On Saturday, Nov. 4, 1994, the people of the United States were greeted with a startling letter.
“My Fellow Americans,” it began humbly. It did not waste any time for its purpose: “I have recently been told that I am one of the millions of Americans who will be afflicted with Alzheimer’s Disease.”
It was Ronald Reagan, the conservative icon and president of the United States for eight years. Reagan wrote this letter. There is no doubt, since it was witnessed by Reagan’s then-chief of staff, Fred Ryan, Nancy Reagan, and the attending physician, Dr. Oliver Beahrs.
The Reagans set somewhat of a precedent in always telling the American people of their health in real time, from his status during the 1981 assassination attempt to Mrs. Reagan’s and his bouts with cancer.
Reagan’s telling the American people of his Alzheimer’s was in character for him and them. After all, they shared everything for 50 years and, beginning in 1994, they shared his slow descent into the abyss.
In some ways, it was a more trying time for Mrs. Reagan. Reagan left office almost six years prior to announcing his Alzheimer’s, but he did not think of himself in that letter. He was thinking of the American people in making his startling announcement.
Most recently, President Donald Trump invoked Reagan again, this time when Reagan’s name might have helped deflect critics claiming Trump could be the victim of early-stage Alzheimer’s. Reagan cited his ailments publicly so that the mention might help others. Trump referenced Reagan’s ailments to help himself.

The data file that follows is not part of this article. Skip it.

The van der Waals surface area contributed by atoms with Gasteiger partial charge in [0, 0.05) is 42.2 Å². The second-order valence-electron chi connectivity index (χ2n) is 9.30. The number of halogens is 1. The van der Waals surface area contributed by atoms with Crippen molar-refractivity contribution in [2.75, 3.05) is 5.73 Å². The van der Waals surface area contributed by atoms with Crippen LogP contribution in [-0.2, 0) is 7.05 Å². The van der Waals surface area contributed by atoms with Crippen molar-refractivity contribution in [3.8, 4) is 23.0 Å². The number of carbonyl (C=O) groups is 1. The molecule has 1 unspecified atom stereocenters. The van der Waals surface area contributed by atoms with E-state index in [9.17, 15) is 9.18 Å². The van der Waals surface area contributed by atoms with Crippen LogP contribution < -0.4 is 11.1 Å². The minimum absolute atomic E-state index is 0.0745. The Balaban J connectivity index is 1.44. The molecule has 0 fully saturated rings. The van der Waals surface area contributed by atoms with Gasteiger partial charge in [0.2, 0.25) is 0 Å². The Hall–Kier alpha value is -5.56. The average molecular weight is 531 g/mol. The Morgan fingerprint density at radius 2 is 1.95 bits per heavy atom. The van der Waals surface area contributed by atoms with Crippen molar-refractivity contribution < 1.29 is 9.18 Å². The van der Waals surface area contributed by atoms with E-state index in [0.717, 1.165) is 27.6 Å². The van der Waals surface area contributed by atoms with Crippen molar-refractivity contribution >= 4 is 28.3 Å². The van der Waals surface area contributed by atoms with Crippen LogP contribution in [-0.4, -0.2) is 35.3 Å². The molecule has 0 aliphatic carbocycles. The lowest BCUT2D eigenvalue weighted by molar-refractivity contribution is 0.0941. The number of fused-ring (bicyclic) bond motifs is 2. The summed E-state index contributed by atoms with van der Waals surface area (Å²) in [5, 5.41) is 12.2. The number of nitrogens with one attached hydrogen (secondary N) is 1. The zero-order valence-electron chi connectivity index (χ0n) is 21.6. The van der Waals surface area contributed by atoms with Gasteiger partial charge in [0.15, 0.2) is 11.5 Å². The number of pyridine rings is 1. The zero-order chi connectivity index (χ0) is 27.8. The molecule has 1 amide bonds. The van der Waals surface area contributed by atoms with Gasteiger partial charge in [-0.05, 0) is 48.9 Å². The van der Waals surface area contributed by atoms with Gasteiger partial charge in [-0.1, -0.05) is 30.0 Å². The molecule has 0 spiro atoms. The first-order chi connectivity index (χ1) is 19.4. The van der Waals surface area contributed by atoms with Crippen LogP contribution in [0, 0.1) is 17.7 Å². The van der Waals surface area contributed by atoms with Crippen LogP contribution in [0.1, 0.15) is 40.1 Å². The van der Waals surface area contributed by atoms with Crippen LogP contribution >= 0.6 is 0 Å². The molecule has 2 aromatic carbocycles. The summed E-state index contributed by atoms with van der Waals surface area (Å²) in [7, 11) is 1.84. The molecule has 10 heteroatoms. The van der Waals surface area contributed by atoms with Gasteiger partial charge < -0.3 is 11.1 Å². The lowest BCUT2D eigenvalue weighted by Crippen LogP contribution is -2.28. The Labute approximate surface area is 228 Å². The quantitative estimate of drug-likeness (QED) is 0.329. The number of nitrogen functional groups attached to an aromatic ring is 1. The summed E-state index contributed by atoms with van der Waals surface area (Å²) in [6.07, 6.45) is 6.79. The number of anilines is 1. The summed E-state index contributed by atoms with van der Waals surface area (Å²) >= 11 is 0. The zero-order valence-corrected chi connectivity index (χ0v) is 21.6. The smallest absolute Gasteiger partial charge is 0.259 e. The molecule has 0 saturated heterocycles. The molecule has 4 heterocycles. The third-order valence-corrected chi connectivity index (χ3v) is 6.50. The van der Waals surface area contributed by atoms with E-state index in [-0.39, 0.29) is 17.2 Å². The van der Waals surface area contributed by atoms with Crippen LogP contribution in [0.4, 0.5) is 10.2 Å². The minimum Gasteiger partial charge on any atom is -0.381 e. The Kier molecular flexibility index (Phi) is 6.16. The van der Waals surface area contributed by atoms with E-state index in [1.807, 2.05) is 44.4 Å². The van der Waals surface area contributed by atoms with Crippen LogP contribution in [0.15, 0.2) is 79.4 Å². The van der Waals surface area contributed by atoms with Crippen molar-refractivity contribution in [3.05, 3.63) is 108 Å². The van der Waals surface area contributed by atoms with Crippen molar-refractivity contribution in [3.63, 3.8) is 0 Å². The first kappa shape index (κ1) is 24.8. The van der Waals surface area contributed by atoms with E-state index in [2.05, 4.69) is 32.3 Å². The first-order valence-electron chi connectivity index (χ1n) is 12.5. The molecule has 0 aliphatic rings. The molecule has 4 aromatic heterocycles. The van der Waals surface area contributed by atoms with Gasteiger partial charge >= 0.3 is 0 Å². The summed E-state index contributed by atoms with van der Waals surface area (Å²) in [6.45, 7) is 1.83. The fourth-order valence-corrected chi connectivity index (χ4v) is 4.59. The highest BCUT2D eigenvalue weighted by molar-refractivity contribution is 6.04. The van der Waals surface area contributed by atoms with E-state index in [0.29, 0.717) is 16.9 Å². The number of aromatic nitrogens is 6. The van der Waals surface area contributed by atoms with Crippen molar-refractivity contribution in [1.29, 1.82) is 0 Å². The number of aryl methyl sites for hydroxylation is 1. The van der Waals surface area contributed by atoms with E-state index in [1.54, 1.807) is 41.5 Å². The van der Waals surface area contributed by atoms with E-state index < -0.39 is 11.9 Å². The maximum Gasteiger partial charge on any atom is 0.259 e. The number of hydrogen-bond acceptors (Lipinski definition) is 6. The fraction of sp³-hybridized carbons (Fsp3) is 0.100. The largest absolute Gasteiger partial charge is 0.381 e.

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Yet nearly 24 years after that tender and historic letter, and 13 after his death, few Americans have forgotten him. A recent poll of the American people showed an extremely high regard for his presidency, much higher than the presidents who followed him, including Trump.
Reagan’s approval rating at the end of his presidency was 63 percent, higher than all succeeding presidents, only marginally surpassed by Bill Clinton in 2001. Even as the American people know of and regard Reagan as beloved, there are still some, like Trump’s White House physician, Dr. Ronny Jackson, who, inadvertently or not, recently peddled the falsehood that Reagan suffered from Alzheimer’s during his second term.
Look at this video of Reagan addressing students at the University of Virginia in 1988 — and just try to make the case that this is a man suffering from Alzheimer’s.
It would be nice to dismiss Dr. Jackson’s ill-informed and without-substance comments and move on, just as the White House would like to put the hearsay concerning Trump’s mental health behind it.